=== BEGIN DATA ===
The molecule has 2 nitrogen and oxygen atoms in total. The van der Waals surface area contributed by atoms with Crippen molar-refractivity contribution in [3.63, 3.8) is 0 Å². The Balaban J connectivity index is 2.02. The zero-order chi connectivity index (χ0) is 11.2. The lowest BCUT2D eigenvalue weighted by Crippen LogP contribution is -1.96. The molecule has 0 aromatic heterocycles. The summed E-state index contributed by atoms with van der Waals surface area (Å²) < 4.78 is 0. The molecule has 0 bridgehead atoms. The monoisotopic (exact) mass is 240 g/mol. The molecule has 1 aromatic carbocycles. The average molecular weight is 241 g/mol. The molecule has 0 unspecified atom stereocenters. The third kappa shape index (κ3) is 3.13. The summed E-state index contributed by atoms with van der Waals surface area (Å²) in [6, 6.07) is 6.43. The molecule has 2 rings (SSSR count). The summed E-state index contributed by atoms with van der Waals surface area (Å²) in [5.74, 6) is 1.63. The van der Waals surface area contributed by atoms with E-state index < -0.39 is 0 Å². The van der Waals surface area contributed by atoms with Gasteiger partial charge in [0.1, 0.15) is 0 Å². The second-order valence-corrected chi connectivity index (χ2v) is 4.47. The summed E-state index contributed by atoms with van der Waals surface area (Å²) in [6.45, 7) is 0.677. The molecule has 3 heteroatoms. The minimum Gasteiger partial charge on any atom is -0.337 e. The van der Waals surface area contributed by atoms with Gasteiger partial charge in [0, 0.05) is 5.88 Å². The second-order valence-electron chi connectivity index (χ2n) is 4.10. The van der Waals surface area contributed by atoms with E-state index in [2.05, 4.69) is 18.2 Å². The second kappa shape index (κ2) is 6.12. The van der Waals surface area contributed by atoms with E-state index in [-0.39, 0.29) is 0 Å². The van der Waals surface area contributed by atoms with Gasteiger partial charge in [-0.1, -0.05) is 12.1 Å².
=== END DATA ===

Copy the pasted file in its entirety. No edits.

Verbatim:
The molecule has 2 nitrogen and oxygen atoms in total. The van der Waals surface area contributed by atoms with Crippen molar-refractivity contribution in [3.63, 3.8) is 0 Å². The Balaban J connectivity index is 2.02. The zero-order chi connectivity index (χ0) is 11.2. The lowest BCUT2D eigenvalue weighted by Crippen LogP contribution is -1.96. The molecule has 0 aromatic heterocycles. The summed E-state index contributed by atoms with van der Waals surface area (Å²) < 4.78 is 0. The molecule has 0 bridgehead atoms. The monoisotopic (exact) mass is 240 g/mol. The molecule has 1 aromatic carbocycles. The average molecular weight is 241 g/mol. The molecule has 0 unspecified atom stereocenters. The third kappa shape index (κ3) is 3.13. The summed E-state index contributed by atoms with van der Waals surface area (Å²) in [6, 6.07) is 6.43. The molecule has 2 rings (SSSR count). The summed E-state index contributed by atoms with van der Waals surface area (Å²) in [5.74, 6) is 1.63. The van der Waals surface area contributed by atoms with E-state index < -0.39 is 0 Å². The van der Waals surface area contributed by atoms with Gasteiger partial charge in [0.1, 0.15) is 0 Å². The second-order valence-corrected chi connectivity index (χ2v) is 4.47. The summed E-state index contributed by atoms with van der Waals surface area (Å²) in [6.45, 7) is 0.677. The molecule has 3 heteroatoms. The minimum Gasteiger partial charge on any atom is -0.337 e. The van der Waals surface area contributed by atoms with Gasteiger partial charge in [0, 0.05) is 5.88 Å². The second-order valence-electron chi connectivity index (χ2n) is 4.10. The van der Waals surface area contributed by atoms with E-state index in [2.05, 4.69) is 18.2 Å². The second kappa shape index (κ2) is 6.12. The van der Waals surface area contributed by atoms with E-state index in [-0.39, 0.29) is 0 Å². The van der Waals surface area contributed by atoms with Gasteiger partial charge in [-0.1, -0.05) is 12.1 Å².